The wand will fit into any standard hive entrance that is at least 15mm high and 80mm wide. This makes it tricky to use on nuc boxes with disc entrances, although I found the wand could be placed under the mesh floor of a nuc box using an easily made plywood shield to seal the floor around the vapourising crucible. Some of my nuc boxes are polystyrene, but since only the small dosing pan gets hot there is no danger of damaging the polystyrene.
The equipment is more costly than other devices aimed at hobbyists but it is considerably cheaper than some of those aimed at the commercial beekeeper. If you have quite a few hives in several apiaries, I would think
Thanks

Yes, shame. It won't fit into the Abelo hives due to an internal lip which would stop it going more than a few centimetres in, I think. I would quite like to top-vape anyway. Thanks for the article though.
 

Buzz Off 

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Abelo roofs have holes in, which are normally blocked with plugs which can be popped out. As such, on the Abelo hives and nucs I intend to take off the crownboard, pop one of the plugs out of the roof holes, replace the roof, and use that hole to insert the Sublimox. I won't bother inserting the OMF tray (the nucs don't have trays anyway) as I don't think you need to do this when vaping from above.

I also have a few Maisemore poly nucs, and for these I intend to use an empty nuc super and drill a hole in it to use as an eke, just as you describe.

But I have used Apivar etc up till now, so I am not speaking from experience - 2022 will be my first experience of vaping. Others with more experience are better placed to give advice.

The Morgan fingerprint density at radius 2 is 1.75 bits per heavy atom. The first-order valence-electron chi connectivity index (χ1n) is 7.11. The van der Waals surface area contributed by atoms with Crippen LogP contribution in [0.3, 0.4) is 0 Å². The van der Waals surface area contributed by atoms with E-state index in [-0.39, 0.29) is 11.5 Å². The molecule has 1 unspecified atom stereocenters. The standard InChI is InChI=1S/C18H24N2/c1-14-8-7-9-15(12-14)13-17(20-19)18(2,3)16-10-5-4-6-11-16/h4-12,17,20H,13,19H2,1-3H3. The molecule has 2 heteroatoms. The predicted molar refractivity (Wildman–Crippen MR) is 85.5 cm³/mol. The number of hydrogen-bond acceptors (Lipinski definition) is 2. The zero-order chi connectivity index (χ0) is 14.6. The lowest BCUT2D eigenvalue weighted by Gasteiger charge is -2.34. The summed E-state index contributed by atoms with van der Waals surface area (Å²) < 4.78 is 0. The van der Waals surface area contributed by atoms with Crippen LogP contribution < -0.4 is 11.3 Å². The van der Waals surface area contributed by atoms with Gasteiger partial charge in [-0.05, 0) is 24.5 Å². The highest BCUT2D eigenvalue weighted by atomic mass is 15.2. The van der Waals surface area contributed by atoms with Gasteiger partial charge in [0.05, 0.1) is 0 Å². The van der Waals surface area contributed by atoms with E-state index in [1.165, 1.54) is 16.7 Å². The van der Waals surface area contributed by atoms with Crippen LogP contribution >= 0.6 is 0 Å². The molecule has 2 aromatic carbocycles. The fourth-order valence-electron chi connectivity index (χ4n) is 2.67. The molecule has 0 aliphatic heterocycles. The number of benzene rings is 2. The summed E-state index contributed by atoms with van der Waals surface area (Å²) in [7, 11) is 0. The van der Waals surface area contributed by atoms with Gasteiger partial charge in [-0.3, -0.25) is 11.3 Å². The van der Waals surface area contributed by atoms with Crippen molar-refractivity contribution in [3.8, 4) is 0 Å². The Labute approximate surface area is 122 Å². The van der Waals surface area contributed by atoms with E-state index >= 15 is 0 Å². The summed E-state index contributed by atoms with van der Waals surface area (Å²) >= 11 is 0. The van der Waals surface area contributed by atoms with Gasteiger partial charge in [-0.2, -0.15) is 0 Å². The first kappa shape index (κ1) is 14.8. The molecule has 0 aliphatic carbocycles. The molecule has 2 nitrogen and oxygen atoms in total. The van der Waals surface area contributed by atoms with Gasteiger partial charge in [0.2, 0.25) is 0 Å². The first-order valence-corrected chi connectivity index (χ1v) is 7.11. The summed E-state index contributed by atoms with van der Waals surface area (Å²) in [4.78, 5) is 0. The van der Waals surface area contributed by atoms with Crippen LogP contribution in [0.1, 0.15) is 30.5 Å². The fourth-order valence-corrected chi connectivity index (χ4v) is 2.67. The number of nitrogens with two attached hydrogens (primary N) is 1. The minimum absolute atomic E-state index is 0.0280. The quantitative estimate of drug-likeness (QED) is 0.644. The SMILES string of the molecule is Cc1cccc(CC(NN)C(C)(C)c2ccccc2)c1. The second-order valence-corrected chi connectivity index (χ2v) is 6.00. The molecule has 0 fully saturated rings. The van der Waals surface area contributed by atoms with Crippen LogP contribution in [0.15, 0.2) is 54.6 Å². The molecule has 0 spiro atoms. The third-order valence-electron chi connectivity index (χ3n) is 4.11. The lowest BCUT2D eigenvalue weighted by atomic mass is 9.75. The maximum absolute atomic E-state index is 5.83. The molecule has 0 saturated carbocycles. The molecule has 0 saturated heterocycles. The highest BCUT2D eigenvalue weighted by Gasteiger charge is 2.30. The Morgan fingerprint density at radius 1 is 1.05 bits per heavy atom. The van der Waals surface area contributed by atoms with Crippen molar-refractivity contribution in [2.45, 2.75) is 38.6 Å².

My main concern is how to keep the hot nozzle of the Sublimox from touching the poly, so I will have to work that out. Any clever tricks, people?
BeeCraft magazine did a review in October. It includes the dimension you are looking for:
Colonies treated for varroa in autumn can receive a follow-up treatment during a broodless period in mid-winter. The usual method is to use an oxalic acid product, either dissolved in sugar syrup and trickled between brood frames or by heating until it forms a vapour that wafts through the hive, a process called sublimation. Sublimation, uses less oxalic acid and has been found to be more effective at killing varroa.
A disadvantage of the sublimation method is that the oxalic acid has to be heated rapidly to a high temperature, requiring a power source such as a car battery or a generator. This problem has been cleverly solved with the new Varrox Eddy which uses a lightweight, rechargeable battery to power a compact, self-contained device.